Monday, December 26, 2016

Goodbye Santa Fe


I wish to begin with a Big Thank You to all the people who contributed to making Gaia Gardens, and my initiation as a farmer, one intensely profound experience.  

First and foremost, my co-conspirator and dearest friend Dominique, who makes beauty of whatever she touches and helped hold a loving space for all the people who came to the farm. 

To the volunteers who made us feel like a family and fed the holy fire of community. 

To all the sweet people at the Farmers’ Market, who cheered us on all along, whether they were our customers or not. 

To all the farmers I befriended and fell in love with. 

To all the organizations and sponsors who understood our worthy and noble cause. 

To my cat, who constantly made me laugh and reminded me to always stay somewhat feral. 

To the teacher who inspired me to look at soil as what a farmer really grows. 

To our neighbor, who through her determination to destroy the farm, helped make us popular and successful.

To all the city officials and food justice activists who helped bring more food security awareness to the community.

To the Gaia Gardens property owner, who offered his land for farming so generously and stood by us all along. 

To the local Press who did mostly a very good job at covering the issues and standing up for what’s right.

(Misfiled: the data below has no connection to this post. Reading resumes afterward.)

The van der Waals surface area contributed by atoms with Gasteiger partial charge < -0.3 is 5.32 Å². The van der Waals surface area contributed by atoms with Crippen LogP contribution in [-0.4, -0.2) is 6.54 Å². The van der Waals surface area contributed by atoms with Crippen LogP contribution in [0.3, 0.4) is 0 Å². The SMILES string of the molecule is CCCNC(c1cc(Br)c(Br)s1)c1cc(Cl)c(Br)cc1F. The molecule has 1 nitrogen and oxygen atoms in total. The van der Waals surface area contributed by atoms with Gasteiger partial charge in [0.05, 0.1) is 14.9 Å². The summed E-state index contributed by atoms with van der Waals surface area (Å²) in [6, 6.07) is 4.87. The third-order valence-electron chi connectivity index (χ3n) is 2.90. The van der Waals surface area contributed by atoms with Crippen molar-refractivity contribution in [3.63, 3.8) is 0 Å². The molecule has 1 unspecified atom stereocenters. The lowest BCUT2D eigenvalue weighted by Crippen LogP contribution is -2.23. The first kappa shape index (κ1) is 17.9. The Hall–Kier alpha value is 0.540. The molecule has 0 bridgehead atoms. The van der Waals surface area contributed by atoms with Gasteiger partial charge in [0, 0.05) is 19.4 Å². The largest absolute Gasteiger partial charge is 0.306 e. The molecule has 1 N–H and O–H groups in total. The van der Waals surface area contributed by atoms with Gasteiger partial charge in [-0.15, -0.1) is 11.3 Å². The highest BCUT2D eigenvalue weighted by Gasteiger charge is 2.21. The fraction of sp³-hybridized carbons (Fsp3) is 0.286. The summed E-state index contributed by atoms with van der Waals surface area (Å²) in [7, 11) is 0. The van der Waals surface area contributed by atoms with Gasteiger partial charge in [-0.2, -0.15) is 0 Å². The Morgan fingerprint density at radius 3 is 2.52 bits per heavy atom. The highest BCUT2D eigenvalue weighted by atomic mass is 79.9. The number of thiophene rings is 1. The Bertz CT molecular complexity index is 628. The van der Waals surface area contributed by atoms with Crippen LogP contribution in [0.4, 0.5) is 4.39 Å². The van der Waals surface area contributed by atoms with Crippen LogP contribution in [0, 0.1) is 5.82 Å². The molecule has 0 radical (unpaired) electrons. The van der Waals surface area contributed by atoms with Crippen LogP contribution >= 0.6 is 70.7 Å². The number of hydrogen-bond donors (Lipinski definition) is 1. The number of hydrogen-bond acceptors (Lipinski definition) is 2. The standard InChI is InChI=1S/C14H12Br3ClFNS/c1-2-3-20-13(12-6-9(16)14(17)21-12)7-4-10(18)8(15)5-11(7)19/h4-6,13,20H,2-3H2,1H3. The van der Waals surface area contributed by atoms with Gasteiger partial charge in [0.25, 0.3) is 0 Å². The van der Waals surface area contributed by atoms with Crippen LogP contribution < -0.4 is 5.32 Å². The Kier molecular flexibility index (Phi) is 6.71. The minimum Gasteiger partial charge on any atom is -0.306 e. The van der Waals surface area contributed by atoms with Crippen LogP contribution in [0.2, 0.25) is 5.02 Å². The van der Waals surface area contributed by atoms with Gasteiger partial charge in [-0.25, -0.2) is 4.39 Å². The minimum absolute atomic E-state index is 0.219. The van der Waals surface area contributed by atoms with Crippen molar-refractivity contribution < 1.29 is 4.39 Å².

To all the attorneys who helped us fend off an administration and neighbor bent on keeping the farm from operating.

To all the residents of the Los Chamisos Homeowners Association, our direct neighbors, who saw the farm as an asset to the neighborhood and showered us with kindness.

And finally to all the seed growers and seed keepers without whom this would not be written.  

Many people expressed their sadness at the farm closing and my relocating to Colorado.  Of course it is sad when a beautiful community hub like Gaia Gardens disappears.  Many of us understand how beneficial a vibrant and welcoming farm can be to a neighborhood.  Of course it is sad to have so many people are deprived of the opportunity to stop by the farm and dip into a dynamic oasis of fertility and human interactions.

It is sad for me to no longer be able to hold a place for community to gather.  For me the farm was way more than growing food. Just like a Café is more than just about coffee.  These places always serve an essential function in the building of community.  People need to interact socially for some fundamental soul nourishment.  On a farm, people also get to interact with a vibrant and self-reflective ecosystem.  Together with the farm, we learn.  How to grow food.  How to grow as people.  How to grow as community.

I am personally pleased with the amount of human relationships we helped weave.  Through our community potlucks, open-house policy, volunteer time and at the Farmers’ Market.  For me it is probably the most important measure of our success.  We made friends and felt very loved.

It is my hope that what we accomplished, with community cooperation and very little resources, will inspire others with vision and passion to keep re-greening the city with a tapestry of “farm-gardens”, where people trade their crops or buy from their neighbors.  Where paths connect gardens so children can play and the wildlife has a home in the city.